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  • Rendering female models and celebrities on large-scale canvases and with quick, expressive brushstrokes, painter Katherine Bernhardt examines representations of beauty in mainstream media and fashion photography. She paints her subjects with severe, exaggerated features and emaciated limbs that sometimes morph into abstraction, recalling the works of Pablo Picasso. “Some people ask if I hate the models I paint,” she says. “I say no, I don't hate them.

  • UpCycle Day 2014!

    Sep 03| Special Event
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    Join us for the 3rd Annual UpCycle Day!

    Learn about the Resource Exchange

    Bring your excess supplies and materials to share and trade. 

    Stock up for the school year with Free supplies and materials. 

    Help divert our collective waste from ending up in landfills.

     

  • Forrest Gander

    Sep 03| Lectures
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    Otis Books/Seismicity Editions is pleased to publish Panic Cure: Poetry from Spain for the 21st Century, an anthology of poems from eleven contemporary Spanish poets, active from the 1960s through the present. Selected and translated by Forrest Gander, Panic Cure is notable for its impressive range of poetic voices.

  • Jan Brandt

    Sep 04| Lectures
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  • Joel Kyack

    Sep 09| Lectures
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    JOEL KYACK Lives and works in Los Angeles.

    ghebaly.com/artists/joel-kyack

  • A dynamic portrait of the life of computer prodigy Aaron Swartz who championed free speech and data sharing, this must-see documentary premiered at the 2014 Sundance Film Festival in Park City, Utah and was the opening night film at the 2014 Hot Docs International Film Festival in Toronto, Canada. 

    We're excited the film’s director Brian Knappenberger will be our special guest speaker for the Q & A moderated by Movies that Matter series producers Judy Arthur and Perri Chasin after the screening.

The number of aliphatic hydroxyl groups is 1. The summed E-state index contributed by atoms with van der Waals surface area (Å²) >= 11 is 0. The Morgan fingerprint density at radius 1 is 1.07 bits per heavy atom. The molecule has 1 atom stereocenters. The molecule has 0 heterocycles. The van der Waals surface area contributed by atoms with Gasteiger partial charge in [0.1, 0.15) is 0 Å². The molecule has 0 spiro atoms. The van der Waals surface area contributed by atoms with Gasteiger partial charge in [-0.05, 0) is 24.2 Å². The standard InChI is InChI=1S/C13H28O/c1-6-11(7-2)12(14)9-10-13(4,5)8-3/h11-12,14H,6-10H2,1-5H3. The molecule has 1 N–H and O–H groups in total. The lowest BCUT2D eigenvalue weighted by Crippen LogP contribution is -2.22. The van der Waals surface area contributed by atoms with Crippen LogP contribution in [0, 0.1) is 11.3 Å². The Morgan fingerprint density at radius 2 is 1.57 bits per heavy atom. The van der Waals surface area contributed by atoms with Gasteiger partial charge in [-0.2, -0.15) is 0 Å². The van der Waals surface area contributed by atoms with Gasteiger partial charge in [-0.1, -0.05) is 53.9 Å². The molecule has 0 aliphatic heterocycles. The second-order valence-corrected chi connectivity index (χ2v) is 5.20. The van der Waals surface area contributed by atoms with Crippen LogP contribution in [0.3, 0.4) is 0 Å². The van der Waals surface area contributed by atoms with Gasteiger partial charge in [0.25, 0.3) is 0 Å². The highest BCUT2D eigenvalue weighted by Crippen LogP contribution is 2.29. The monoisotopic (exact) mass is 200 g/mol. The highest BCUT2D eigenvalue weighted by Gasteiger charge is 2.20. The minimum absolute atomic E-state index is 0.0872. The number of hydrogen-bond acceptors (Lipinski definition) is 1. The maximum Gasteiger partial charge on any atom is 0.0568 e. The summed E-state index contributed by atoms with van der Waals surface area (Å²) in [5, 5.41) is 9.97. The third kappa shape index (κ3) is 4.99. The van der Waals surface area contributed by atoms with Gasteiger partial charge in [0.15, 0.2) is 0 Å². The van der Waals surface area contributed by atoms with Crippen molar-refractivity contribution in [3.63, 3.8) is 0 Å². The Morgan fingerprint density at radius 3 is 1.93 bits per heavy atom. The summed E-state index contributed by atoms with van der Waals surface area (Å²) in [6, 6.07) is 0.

• Koenraad Dedobbeleer lives and works in Brussels.

     

O-Tube

Ruben Ochoa

Ruben OchoaRuben OchoaRuben Ochoa

 

Ochoa ('97)'s work typically makes use of basic building materials such as rebar, and crosses disciplines of sculpture, installation and photography. He often references Los Angeles, dealing with tensions between social class,culture, urban architecture and nature, and notions of containment and transgression. Ochoa made a mobile art gallery from his family’s old tortilla van, CLASS: C (2001–05) (above).

He brings concrete and dirt into museums (Whitney Biennal, 2008, at left) and conversely covers freeway barriers and infrastructure with wallpaper and large-scale digital prints (Extracted, 2006). In 2008, Ochoa was awarded a prestigous Guggenheim Fellowship. In 2010, he created a site-specific installation at the Museum of Contemporary Art San Diego.

“Ochoa’s work critiques class boundaries determined by these borders in his rejection of traditionally exclusionary exhibition styles. [He] juxtaposes refinement with grit, as did Walter De Maria and environmental sculptors like Edward Kienholz. Increasingly Ochoa studies areas where nature buttresses itself against annihilation, a cultural metaphor lending hope and vivacity to his work.” (Whitney 2008 Biennial)

Susanne Vielmetter Projects
lecture at Otis (Youtube)